Event management is part of a sales process. Bring key people to break-out meetings at on-site events.

 

Webinars

Webinars were a well-established and popular event type even before the COVID-19 pandemic made face-to-face events impossible.

Webinars are often a standard part of a marketing campaign because they’re easier and less expensive than seminars. If, for example, you produce a presentation to support a campaign, why not build a webinar from it? A webinar presentation is very similar to a face-to-face presentation; you’re halfway there.

Because they get easier as you do more of them, you should try to build a schedule for regular webinars. Although they’re events, you should treat them like social media posts – a calendar imposes discipline and reaps dividends.

Seminar Webinar
Budget Higher Lower
Focus Higher, you have attendees attention Lower, you can be in attendees’ background
Draw Higher, attendees see tangible people, products/services Lower, attendees see on-screen representations
Presenters In your office, they lose time travelling to the event Local, they dial in from anywhere in the world
Time required More, attendees must dedicate half or full day Less, no travelling so easier to ‘attend’
Scheduling Even, you set the date Even, you set the date
Planning High, time-consuming Low, easier, especially after the first
Logistics Complex, organising rooms, people, demos Simpler, just master webinar software
Flexibility Even, you set the agenda Even, you set the agenda

Our golden rules for running successful webinars are:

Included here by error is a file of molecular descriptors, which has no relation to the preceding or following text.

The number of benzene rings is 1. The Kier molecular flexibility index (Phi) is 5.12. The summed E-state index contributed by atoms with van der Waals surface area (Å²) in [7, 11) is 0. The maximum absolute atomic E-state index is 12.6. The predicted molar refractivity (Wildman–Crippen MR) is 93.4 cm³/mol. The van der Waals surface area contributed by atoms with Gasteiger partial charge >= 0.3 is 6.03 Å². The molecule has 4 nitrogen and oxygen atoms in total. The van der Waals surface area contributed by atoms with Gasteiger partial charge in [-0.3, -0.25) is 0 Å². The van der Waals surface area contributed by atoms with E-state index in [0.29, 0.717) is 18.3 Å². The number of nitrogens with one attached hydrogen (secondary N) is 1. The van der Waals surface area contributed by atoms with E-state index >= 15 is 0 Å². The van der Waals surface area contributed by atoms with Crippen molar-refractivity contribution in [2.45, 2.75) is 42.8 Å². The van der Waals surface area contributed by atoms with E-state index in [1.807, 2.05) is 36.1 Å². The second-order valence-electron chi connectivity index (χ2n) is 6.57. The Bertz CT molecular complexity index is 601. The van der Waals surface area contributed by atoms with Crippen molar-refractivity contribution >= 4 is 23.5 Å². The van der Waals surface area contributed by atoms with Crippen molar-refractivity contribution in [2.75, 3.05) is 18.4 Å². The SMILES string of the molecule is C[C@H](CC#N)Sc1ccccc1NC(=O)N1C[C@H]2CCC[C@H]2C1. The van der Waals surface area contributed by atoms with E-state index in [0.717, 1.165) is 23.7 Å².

• The host and presenters must understand how they’re meant to use the software. It’s best if marketing staff host the webinars and leave the presenters to do little more than talk. Potential packages include GoToWebinar, Zoom and Zoho Meeting.
  • Buy high-quality microphones to improve audio quality. Laptop microphones are terrible. A high-quality desktop microphone such as a Jabra or Yeti is good. A headset microphone such as a Plantronics Blackwire is best.
  • You must produce a high-quality presentation with a script for your presenters to follow. If they’re inexperienced, it should even include {next slide} prompts. Video doesn’t always render well in a webinar presentation so you should avoid it.
  • The presenters must rehearse the webinar until they’re comfortable delivering it.
  • If you’re lucky enough to have more than one presenter, encourage back and forth interplay between them.
  • A marketing person is often best-placed to act as the webinar host and moderator. It would be our job to introduce the presenters, talk about house-keeping and even move the slides along.
  • Prepare some canned questions to kick start the Q&A session at the end.
  • Record the webinar for reuse as stock content. You can send it to interested parties who couldn’t attend and promote it through social media.
  • You can use optional refinements to make your webinar stand out from the rest. For example, have a series of slides to act as a rolling introduction while delegates wait for the webinar to start or superimpose video of the presenter onto the presentation slides.

Generating attendance.

There are two subtle differences about generating attendance for webinars.

  • Firstly, you can run webinars even if there’s no audience. We’ve done it. It leaves you with recorded collateral that you can use in later marketing campaigns. You can also add it to any knowledgebase or academy programme you develop.
  • Secondly, if you develop a webinar calendar you can build an audience of regulars who can be relied on to attend.
Regular webinars generate a following, not just an audience

Regular webinars generate a following, not just an audience.